Marjorie Cameron: Danse

Against some of the poems, are twenty pen and ink images by Cameron, exhibiting a staggering control over line and form. Her style is entirely her own, all evocative economy of line and space, though there are obvious touchstones including Aubrey Beardsley’s stately royal figures, Egon Schiele’s jagged bodies, and somewhat prochronistically, Peter Chung’s aberrantly sensuous elongated flesh. Austin Spare could also be mentioned as a de rigueur comparison, with both artists sharing an interest in magickal bodies, though there’s a more angular and visceral quality to Cameron’s hand, rather than Spare’s ephemeral phantasmagorical forms.

Cameron’s minimalist skill is particularly evident in the images accompanying Aradia and Aztec where the amount of strokes needed to construct them can be counted on two hands. In others, Cameron, plays with the space on the page, in Autumn placing an obvious simulacrum of herself in the lower half of the page, with her hair rising up like flames into the space above her head. Something similar occurs in Passion Flowers, where the hair of a supine figure flows down and across the page, cascading from upper right to lower left.

Amongst the elongated female forms, of which there is an abundance, are images of Parsons, rendered unmistakable with Cameron’s economy and her evident ability as a caricaturist, able to distill someone’s essence into a few lines. Handsome and heavy-browed, he appears regal in the finely and confidently crafted images accompanying The Fool and Merlin, while his shock of dark hair is rendered matted in ink spatter amongst leaves and spider web in the qliphothic Neurosis. He can also be glimpsed in the ithyphallic eponym that accompanies Pan, or as the Sorcerer whose body seems to disintegrate amongst the stars he wields.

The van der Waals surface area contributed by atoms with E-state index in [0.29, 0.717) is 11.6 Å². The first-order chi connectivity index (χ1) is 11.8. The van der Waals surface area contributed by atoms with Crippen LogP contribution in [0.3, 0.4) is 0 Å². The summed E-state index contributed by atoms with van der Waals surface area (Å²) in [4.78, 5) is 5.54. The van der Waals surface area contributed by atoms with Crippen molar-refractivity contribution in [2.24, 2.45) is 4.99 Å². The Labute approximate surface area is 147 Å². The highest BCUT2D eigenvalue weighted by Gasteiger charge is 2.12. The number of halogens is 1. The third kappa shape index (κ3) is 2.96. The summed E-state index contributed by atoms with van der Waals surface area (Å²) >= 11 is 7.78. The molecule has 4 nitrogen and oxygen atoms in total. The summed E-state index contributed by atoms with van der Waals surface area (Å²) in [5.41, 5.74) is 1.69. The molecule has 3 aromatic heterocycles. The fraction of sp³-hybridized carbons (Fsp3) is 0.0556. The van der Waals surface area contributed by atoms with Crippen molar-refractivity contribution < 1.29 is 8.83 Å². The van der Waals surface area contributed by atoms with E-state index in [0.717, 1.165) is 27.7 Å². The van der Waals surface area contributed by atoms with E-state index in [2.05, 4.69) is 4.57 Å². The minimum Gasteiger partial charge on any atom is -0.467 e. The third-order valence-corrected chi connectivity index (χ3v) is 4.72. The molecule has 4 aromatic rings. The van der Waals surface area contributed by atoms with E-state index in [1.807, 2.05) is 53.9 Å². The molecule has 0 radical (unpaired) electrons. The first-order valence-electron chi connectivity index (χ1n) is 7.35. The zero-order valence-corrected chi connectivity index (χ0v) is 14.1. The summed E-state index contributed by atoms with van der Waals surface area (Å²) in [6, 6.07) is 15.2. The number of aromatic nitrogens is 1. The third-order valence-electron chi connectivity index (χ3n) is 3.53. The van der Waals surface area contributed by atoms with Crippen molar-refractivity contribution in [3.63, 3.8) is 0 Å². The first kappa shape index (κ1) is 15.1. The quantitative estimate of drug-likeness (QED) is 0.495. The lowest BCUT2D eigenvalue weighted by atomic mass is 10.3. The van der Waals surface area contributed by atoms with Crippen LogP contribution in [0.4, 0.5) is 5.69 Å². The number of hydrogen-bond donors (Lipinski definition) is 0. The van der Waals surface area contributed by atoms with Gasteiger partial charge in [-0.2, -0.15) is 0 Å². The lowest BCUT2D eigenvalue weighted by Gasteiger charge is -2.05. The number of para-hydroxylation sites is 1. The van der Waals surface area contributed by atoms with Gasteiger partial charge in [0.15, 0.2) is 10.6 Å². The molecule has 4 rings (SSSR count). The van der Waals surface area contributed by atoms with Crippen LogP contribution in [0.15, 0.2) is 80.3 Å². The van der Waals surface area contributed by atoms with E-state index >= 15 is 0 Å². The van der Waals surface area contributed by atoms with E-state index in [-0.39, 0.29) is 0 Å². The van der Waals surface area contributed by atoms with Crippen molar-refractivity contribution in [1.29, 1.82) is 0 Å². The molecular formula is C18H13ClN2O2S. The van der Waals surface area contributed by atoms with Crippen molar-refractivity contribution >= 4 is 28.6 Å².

Marjorie Cameron: Pan

The digitised pages of the notebook are reproduced at 90% of their original size and include full page illustrations against some of the entries. In the case of some poems, such as Pan, this provides an additional image to illustrate the text, while others are the companions to previously unaccompanied poems. The style of these is less refined than Cameron’s black ink images, replacing the stark contrast of line and space with thicker strokes and washes of colour against the ecru background of the paper.